By Jack Kinsella
“Knowing this first, that there shall come in the last days scoffers, walking after their own lusts, And saying, Where is the promise of His coming? For since the fathers fell asleep, all things continue as they were from the beginning of the creation.” (2 Peter 3:3-4)
I wish I had a dollar for every time somebody offered a similar argument: “They’ve been talking about the Second Coming since the First Coming. They’ll still be talking about it a thousand years from now.”
The Bible is under attack in this generation unlike any generation in history. The entire American educational system is dedicated to eliminating the ‘superstitious’ notion of Divine Creation and replacing it with the godless theory of evolution.
It is called “the theory of evolution” for a reason. It is only a theory. (Theory — “an unproved assumption, abstract thought, speculation) And, because it IS a theory, the ‘facts’ change with each new ‘discovery’.
The Christian is at an extreme disadvantage when discussing the truth of Scripture with a skeptic. The Christian has the Bible as his only source of information and is bound to follow its teachings. The skeptic, however, is under no such restrictions.
While the Christian is bound to ‘thus saith the Lord’ the skeptic counters with ‘thus saith everybody’. Everybody knows’ is one of the most difficult argument to overcome, since ‘everybody’ cannot be cited, chapter and verse.
In short, the Christian is bound by rules, the skeptic gets to make them up as he goes along. This is the main reason that the Bible has a reputation as a ‘difficult’ Book. Bible ‘difficulties’ like, ‘who did Cain marry?’ leaves many a Christian speechless.
The skeptic loves to cite ‘contradictions’ contained in the Bible, especially since Christians teach that the Bible interprets itself and that God’s Word never contradicts itself.
Who did Cain marry?’ is but a single example.
The critic generally falls back on one of a number major assumptions, all of which sound logical until you take a closer look.
The first mistake is assuming the unexplained is unexplainable. That this is a mistake is self-evident. The skeptic is more than confident that science will continue to unlock the mysteries of the universe.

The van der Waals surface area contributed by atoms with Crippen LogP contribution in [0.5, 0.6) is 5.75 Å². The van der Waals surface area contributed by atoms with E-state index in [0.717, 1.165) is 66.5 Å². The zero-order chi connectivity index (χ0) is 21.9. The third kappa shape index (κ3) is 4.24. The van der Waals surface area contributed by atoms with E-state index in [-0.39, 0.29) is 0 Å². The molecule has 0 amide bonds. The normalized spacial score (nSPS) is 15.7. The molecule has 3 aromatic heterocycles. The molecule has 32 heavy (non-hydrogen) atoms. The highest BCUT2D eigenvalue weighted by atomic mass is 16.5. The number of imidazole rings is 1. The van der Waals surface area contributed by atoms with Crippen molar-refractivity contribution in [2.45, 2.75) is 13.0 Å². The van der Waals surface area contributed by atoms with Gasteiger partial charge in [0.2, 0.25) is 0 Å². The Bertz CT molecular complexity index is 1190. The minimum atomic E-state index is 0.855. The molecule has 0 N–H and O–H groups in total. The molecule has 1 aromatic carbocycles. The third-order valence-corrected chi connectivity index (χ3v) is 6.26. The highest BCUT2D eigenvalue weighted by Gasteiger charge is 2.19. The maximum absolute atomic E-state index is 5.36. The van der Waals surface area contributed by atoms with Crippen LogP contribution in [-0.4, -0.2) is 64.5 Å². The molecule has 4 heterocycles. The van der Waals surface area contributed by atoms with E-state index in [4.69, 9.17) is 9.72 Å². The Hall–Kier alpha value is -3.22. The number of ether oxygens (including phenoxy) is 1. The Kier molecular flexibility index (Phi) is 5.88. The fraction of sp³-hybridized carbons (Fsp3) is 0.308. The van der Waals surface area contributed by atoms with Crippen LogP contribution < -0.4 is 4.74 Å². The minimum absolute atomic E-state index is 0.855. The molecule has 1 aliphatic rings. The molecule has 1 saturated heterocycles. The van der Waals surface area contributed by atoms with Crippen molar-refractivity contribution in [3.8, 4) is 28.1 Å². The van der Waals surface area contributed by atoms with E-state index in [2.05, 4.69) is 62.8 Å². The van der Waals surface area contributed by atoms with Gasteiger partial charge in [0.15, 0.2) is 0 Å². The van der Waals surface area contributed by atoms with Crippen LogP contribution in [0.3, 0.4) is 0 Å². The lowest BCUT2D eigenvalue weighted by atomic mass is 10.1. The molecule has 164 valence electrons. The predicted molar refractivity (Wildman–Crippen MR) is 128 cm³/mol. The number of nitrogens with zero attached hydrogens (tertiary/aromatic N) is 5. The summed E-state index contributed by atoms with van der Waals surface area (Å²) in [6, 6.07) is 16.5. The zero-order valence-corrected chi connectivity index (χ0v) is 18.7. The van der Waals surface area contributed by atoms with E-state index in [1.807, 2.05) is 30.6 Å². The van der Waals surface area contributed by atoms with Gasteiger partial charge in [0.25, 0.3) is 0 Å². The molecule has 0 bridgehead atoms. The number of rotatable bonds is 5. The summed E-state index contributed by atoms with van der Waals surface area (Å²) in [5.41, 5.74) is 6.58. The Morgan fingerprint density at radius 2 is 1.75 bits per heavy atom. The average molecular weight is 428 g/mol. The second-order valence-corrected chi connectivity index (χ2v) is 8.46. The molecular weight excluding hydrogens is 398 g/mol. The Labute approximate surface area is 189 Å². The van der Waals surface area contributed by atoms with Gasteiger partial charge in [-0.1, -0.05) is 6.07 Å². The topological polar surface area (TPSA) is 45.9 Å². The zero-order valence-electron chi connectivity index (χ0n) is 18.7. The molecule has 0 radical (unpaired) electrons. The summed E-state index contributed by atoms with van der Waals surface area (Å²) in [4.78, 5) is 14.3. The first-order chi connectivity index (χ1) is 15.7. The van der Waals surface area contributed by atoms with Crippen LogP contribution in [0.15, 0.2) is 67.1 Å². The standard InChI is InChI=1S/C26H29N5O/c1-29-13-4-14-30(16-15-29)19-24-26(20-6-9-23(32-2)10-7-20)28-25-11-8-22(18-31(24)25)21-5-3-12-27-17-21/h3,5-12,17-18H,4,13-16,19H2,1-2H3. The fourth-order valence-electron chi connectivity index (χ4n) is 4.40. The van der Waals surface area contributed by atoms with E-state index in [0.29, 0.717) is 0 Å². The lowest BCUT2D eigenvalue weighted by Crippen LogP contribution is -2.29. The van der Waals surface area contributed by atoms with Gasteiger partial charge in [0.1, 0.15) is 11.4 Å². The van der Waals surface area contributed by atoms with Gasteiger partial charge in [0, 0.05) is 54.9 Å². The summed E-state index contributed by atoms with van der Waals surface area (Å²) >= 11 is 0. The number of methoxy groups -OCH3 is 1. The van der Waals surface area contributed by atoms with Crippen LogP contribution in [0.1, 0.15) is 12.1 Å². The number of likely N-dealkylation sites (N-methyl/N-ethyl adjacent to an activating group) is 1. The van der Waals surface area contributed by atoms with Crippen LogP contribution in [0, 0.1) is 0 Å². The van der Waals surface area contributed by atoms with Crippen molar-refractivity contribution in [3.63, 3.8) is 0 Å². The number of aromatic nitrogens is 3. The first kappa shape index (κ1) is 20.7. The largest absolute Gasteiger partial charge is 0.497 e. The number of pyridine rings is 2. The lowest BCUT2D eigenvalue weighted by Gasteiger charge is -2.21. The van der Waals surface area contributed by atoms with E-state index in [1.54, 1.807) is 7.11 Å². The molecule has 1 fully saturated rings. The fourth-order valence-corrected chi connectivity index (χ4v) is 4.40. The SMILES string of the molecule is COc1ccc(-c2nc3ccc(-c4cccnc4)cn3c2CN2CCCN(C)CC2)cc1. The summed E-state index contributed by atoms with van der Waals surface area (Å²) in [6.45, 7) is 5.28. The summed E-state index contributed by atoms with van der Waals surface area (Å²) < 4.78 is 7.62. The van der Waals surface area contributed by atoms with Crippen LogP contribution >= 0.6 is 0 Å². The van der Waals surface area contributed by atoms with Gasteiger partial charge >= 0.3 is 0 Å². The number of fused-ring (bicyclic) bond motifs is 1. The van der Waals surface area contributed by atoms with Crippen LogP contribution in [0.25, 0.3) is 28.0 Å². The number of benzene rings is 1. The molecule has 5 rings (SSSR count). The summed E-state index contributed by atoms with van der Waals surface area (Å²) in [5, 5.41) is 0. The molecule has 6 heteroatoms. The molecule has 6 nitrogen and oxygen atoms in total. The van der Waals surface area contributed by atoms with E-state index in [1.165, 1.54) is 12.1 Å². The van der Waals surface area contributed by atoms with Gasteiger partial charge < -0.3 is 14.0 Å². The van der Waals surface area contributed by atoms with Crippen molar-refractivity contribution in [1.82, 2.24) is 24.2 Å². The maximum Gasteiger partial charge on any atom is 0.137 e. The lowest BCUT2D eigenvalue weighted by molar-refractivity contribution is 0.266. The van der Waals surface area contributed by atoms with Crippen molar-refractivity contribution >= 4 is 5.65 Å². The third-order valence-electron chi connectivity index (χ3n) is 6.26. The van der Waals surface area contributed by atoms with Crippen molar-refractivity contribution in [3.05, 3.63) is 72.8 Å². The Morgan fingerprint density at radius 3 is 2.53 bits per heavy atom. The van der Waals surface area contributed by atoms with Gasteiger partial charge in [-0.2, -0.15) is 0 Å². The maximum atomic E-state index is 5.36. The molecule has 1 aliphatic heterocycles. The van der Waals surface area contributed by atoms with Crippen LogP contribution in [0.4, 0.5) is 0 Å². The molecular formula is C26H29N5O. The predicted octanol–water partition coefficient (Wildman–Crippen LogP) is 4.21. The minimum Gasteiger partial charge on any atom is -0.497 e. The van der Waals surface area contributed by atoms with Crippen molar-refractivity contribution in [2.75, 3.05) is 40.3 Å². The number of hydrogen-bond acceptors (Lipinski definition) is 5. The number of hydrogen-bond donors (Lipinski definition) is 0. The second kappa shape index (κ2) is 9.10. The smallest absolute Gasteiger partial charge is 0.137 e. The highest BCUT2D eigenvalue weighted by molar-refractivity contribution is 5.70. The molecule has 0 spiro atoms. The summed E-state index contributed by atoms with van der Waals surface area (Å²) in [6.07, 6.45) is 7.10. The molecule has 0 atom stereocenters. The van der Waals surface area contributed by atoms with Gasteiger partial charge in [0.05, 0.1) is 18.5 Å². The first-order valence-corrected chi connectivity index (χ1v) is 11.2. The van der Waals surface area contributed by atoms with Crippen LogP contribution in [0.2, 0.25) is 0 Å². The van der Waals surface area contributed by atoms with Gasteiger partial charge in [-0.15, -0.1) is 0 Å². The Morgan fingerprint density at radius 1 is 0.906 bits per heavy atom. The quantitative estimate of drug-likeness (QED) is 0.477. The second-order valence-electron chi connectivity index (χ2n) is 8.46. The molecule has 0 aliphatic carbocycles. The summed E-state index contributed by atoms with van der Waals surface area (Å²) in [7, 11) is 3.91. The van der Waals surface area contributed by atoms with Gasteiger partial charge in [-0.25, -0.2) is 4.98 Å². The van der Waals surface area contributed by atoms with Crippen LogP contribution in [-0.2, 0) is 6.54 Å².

Science has mapped the human genome — it is only a matter of time before man will successfully clone a human being.
But where the Bible is concerned, unless and until we find an autographed picture of King David of Israel in a cave somewhere, the skeptic will argue David never really existed.
Actually, in 1993 an excavation dated to 850 BC uncovered a stele inscribed with “the House of David,” with a second discovery in 1994, the “Mesha Stel” which also contained a reference to Israel’s greatest King.
And although Israeli archeologists have identified the ruins of Goliath’s hometown, there remain skeptics who remain convinced King David is a myth.
The second mistake made by the skeptic is assuming the Bible ‘guilty til proved innocent’ — that is, unless a Scripture can be exonerated by archeological or other supporting evidence, it is not true.
Skeptics long claimed Pontius Pilate never existed, so the Passion story is untrue. Until a plaque bearing Pilate’s name dedicating an arena to the Roman Procurate was uncovered near Ceasarea Phillipi in 1965.
Another mistake is failing to understand a passage in context. Perhaps the most common mistake is when a critic carelessly rips an isolated passage out of its proper context. Or, they interpreted it in a way that the author never intended.
Taken out of context, one can use the Bible to prove almost anything. (TV preachers do it all the time.) A skeptic can do the same thing to disprove almost anything. As the wise man said, a proof text without context is a pretext.